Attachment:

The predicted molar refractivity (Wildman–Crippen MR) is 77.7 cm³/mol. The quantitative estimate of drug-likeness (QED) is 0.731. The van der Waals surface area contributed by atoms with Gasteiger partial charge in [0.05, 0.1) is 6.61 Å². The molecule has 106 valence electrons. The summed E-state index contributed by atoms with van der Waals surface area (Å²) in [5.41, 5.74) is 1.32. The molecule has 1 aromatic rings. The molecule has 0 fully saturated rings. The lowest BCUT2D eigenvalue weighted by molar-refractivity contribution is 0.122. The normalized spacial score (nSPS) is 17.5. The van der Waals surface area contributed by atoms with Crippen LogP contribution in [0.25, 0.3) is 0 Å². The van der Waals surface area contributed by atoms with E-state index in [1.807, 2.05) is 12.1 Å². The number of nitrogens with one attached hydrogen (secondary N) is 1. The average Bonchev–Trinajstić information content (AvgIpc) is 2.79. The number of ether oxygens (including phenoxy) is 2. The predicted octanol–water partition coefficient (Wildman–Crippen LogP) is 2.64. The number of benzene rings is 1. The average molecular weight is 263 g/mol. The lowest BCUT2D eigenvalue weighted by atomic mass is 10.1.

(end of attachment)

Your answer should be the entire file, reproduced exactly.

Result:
The predicted molar refractivity (Wildman–Crippen MR) is 77.7 cm³/mol. The quantitative estimate of drug-likeness (QED) is 0.731. The van der Waals surface area contributed by atoms with Gasteiger partial charge in [0.05, 0.1) is 6.61 Å². The molecule has 106 valence electrons. The summed E-state index contributed by atoms with van der Waals surface area (Å²) in [5.41, 5.74) is 1.32. The molecule has 1 aromatic rings. The molecule has 0 fully saturated rings. The lowest BCUT2D eigenvalue weighted by molar-refractivity contribution is 0.122. The normalized spacial score (nSPS) is 17.5. The van der Waals surface area contributed by atoms with Crippen LogP contribution in [0.25, 0.3) is 0 Å². The van der Waals surface area contributed by atoms with E-state index in [1.807, 2.05) is 12.1 Å². The number of nitrogens with one attached hydrogen (secondary N) is 1. The average Bonchev–Trinajstić information content (AvgIpc) is 2.79. The number of ether oxygens (including phenoxy) is 2. The predicted octanol–water partition coefficient (Wildman–Crippen LogP) is 2.64. The number of benzene rings is 1. The average molecular weight is 263 g/mol. The lowest BCUT2D eigenvalue weighted by atomic mass is 10.1.